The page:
This does not have to be precise. Your goal is to make sure air can circulate because, without oxygen, your stuff won’t break down. I drilled mine about five inches apart. The drilling is the most tedious step, and I suggest doing it someplace where it’s easy to sweep up all the little plastic leftovers. I did it in the den while watching Netflix.

And viola. Yep, that’s it. You have a compost bin. Now what? Fill it with biodegradable material! Start with a layer of “browns.” That can be leaves, shredded newspaper, or used paper towels.

Then toss in some “greens.” Those are your food scraps.

Cover the scraps with another layer of browns, then pop the lid on and find a place in your yard to park the bin. Some people put it on top of a pair of bricks or cinder blocks to encourage air circulation but I like to stick it right on the ground so the little worms and other helpful bugs have better access.

At this point you could do literally nothing else and your bin’s contents will break down. To make the most of it, though, you need to keep tossing in a mix of greens and browns. Every so often tip your can over (make sure the lid is on tight!) and roll it on the ground to really stir things up and get air to some of the more buried bits. I collect my scraps in a small, lidded bin in the kitchen that I dump into the outside bin once or twice a week. I roll the bin to mix things up every other week or so.

FAQ

What if it’s stinky? Properly balanced compost piles have a lovely earthy smell, but if your bin smells bad it’s likely too wet and/or has too much green stuff and not enough brown. Your pile should be about as damp as a wet sponge (so feel free to turn the hose on it if it seems too dry.) There is a science to composting, having to do with the amount of nitrogen and carbon in the pile, but I am lazy and not good at science so I stick with a ratio of about 1:3 green to brown. You may have to adjust, depending on what kind of scraps you throw in.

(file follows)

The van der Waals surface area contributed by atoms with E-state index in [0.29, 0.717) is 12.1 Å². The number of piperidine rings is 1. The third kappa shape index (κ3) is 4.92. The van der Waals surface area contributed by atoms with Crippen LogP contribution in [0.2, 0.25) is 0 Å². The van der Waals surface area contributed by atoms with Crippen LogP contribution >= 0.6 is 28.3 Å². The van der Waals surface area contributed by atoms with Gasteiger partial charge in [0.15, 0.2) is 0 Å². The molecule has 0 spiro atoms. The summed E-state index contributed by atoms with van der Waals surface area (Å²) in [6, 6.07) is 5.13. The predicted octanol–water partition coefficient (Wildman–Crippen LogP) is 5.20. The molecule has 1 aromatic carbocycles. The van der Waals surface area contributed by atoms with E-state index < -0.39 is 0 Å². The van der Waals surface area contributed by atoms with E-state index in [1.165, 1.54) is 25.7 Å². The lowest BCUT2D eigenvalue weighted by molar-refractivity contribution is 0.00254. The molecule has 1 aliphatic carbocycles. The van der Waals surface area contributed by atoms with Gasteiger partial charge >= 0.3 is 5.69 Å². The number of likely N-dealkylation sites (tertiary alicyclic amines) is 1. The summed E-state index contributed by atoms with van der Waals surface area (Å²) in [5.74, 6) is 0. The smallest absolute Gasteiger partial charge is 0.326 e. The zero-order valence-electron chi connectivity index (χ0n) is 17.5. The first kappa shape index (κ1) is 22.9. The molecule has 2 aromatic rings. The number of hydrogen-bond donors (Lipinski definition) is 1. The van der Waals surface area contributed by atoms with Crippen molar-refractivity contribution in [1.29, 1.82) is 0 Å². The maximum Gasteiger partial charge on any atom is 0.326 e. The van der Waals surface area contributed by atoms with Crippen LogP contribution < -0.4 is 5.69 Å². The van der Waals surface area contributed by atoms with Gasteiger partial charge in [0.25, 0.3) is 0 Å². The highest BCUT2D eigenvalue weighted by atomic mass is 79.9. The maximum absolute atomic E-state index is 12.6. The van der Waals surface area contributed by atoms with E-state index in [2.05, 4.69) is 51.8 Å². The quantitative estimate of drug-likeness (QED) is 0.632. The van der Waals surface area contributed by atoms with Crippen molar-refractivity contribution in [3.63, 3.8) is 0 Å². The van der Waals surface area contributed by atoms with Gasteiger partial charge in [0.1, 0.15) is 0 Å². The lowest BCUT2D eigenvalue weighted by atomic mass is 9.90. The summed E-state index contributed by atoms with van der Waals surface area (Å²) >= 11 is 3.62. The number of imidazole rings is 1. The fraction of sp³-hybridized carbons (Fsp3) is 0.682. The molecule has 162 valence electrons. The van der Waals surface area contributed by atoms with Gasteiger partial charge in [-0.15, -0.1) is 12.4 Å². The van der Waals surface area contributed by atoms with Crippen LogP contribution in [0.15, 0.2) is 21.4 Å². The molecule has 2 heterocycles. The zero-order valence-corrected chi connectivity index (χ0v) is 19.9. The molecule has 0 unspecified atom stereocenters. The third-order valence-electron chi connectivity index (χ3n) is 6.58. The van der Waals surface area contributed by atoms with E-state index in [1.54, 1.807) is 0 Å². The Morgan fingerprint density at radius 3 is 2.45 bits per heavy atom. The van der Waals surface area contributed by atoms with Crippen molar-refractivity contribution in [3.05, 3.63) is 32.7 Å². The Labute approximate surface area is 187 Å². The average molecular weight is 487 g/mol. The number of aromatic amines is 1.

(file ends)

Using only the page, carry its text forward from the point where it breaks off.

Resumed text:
Will my dogs/cats/friendly neighborhood rats try to get into it? I have two dogs and live behind a rodent-friendly drainage ditch, and I haven’t had an issue. If you keep out the meat and dairy you should be fine, but if you do find critters trying to chew into your bin you can staple wire mesh around the inside to keep the air flow but make it tougher for animals to get in.

Won’t my scraps eventually biodegrade even if I throw just them in the trash? The key word there is eventually. The trash we throw out is generally wrapped in plastic, buried deep, and packed tightly, which isn’t conducive to breaking down. Your banana peel in a landfill could take years to biodegrade.

It’s been months and the banana peel in my bin still looks like a banana peel. What gives? Because  I am lazy I usually toss my scraps in whole but if you want yours to break down faster you can give them a head start by chopping them up into smaller pieces. The smaller the piece, the faster it will break down.

And there you have it. A Google or Pinterest search will show you there can be a lot more to composting (from fancy rotating bins to meat thermometers,) but this should be enough to get you started. Good luck and happy composting!